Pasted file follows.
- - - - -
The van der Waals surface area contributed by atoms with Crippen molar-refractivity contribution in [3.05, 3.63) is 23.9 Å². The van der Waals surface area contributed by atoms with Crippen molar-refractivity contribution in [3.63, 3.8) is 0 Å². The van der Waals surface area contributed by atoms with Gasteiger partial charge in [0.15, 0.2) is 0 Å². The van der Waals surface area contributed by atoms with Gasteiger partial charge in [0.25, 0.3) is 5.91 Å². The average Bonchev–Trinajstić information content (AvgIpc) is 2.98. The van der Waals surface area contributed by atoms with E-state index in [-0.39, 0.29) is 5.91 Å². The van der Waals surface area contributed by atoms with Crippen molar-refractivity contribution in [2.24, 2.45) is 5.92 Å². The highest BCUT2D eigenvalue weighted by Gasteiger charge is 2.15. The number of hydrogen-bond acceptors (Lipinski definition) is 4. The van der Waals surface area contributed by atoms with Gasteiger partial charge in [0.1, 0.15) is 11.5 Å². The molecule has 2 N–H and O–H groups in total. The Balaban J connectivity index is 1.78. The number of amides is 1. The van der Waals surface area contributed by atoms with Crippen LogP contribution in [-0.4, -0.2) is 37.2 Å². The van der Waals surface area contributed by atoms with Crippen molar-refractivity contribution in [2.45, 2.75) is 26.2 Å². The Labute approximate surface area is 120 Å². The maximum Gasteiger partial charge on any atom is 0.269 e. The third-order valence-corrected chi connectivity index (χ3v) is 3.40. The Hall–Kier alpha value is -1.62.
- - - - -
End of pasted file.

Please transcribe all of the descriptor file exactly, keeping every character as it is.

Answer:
The van der Waals surface area contributed by atoms with Crippen molar-refractivity contribution in [3.05, 3.63) is 23.9 Å². The van der Waals surface area contributed by atoms with Crippen molar-refractivity contribution in [3.63, 3.8) is 0 Å². The van der Waals surface area contributed by atoms with Gasteiger partial charge in [0.15, 0.2) is 0 Å². The van der Waals surface area contributed by atoms with Gasteiger partial charge in [0.25, 0.3) is 5.91 Å². The average Bonchev–Trinajstić information content (AvgIpc) is 2.98. The van der Waals surface area contributed by atoms with E-state index in [-0.39, 0.29) is 5.91 Å². The van der Waals surface area contributed by atoms with Crippen molar-refractivity contribution in [2.24, 2.45) is 5.92 Å². The highest BCUT2D eigenvalue weighted by Gasteiger charge is 2.15. The number of hydrogen-bond acceptors (Lipinski definition) is 4. The van der Waals surface area contributed by atoms with Gasteiger partial charge in [0.1, 0.15) is 11.5 Å². The molecule has 2 N–H and O–H groups in total. The Balaban J connectivity index is 1.78. The number of amides is 1. The van der Waals surface area contributed by atoms with Crippen LogP contribution in [-0.4, -0.2) is 37.2 Å². The van der Waals surface area contributed by atoms with Crippen molar-refractivity contribution in [2.45, 2.75) is 26.2 Å². The Labute approximate surface area is 120 Å². The maximum Gasteiger partial charge on any atom is 0.269 e. The third-order valence-corrected chi connectivity index (χ3v) is 3.40. The Hall–Kier alpha value is -1.62.